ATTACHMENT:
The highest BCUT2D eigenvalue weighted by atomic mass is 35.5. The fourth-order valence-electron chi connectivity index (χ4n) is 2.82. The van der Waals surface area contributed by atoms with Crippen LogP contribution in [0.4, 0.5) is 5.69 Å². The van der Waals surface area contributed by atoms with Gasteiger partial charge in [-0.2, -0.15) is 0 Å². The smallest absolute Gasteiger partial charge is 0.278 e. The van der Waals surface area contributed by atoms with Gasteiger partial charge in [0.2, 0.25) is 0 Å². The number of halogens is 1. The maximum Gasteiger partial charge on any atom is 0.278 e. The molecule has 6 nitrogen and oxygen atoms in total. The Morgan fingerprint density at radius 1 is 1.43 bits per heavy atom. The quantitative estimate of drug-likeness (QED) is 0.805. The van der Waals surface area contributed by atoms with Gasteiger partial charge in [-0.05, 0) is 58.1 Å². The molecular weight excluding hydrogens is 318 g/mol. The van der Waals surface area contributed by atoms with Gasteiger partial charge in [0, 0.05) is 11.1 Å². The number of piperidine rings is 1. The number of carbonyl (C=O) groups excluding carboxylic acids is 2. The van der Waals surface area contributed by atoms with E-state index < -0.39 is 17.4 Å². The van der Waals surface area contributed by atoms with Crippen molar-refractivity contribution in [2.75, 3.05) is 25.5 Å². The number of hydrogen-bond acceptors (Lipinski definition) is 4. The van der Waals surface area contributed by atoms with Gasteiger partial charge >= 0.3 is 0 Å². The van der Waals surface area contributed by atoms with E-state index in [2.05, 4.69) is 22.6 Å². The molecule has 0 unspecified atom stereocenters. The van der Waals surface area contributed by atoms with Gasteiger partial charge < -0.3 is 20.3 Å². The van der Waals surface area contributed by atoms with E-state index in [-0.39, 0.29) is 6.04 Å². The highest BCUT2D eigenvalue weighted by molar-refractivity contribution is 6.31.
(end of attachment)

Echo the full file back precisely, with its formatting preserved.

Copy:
The highest BCUT2D eigenvalue weighted by atomic mass is 35.5. The fourth-order valence-electron chi connectivity index (χ4n) is 2.82. The van der Waals surface area contributed by atoms with Crippen LogP contribution in [0.4, 0.5) is 5.69 Å². The van der Waals surface area contributed by atoms with Gasteiger partial charge in [-0.2, -0.15) is 0 Å². The smallest absolute Gasteiger partial charge is 0.278 e. The van der Waals surface area contributed by atoms with Gasteiger partial charge in [0.2, 0.25) is 0 Å². The number of halogens is 1. The maximum Gasteiger partial charge on any atom is 0.278 e. The molecule has 6 nitrogen and oxygen atoms in total. The Morgan fingerprint density at radius 1 is 1.43 bits per heavy atom. The quantitative estimate of drug-likeness (QED) is 0.805. The van der Waals surface area contributed by atoms with Gasteiger partial charge in [-0.05, 0) is 58.1 Å². The molecular weight excluding hydrogens is 318 g/mol. The van der Waals surface area contributed by atoms with Gasteiger partial charge in [0, 0.05) is 11.1 Å². The number of piperidine rings is 1. The number of carbonyl (C=O) groups excluding carboxylic acids is 2. The van der Waals surface area contributed by atoms with E-state index < -0.39 is 17.4 Å². The van der Waals surface area contributed by atoms with Crippen molar-refractivity contribution in [2.75, 3.05) is 25.5 Å². The number of hydrogen-bond acceptors (Lipinski definition) is 4. The van der Waals surface area contributed by atoms with Gasteiger partial charge >= 0.3 is 0 Å². The van der Waals surface area contributed by atoms with E-state index in [2.05, 4.69) is 22.6 Å². The molecule has 0 unspecified atom stereocenters. The van der Waals surface area contributed by atoms with Gasteiger partial charge < -0.3 is 20.3 Å². The van der Waals surface area contributed by atoms with E-state index in [-0.39, 0.29) is 6.04 Å². The highest BCUT2D eigenvalue weighted by molar-refractivity contribution is 6.31.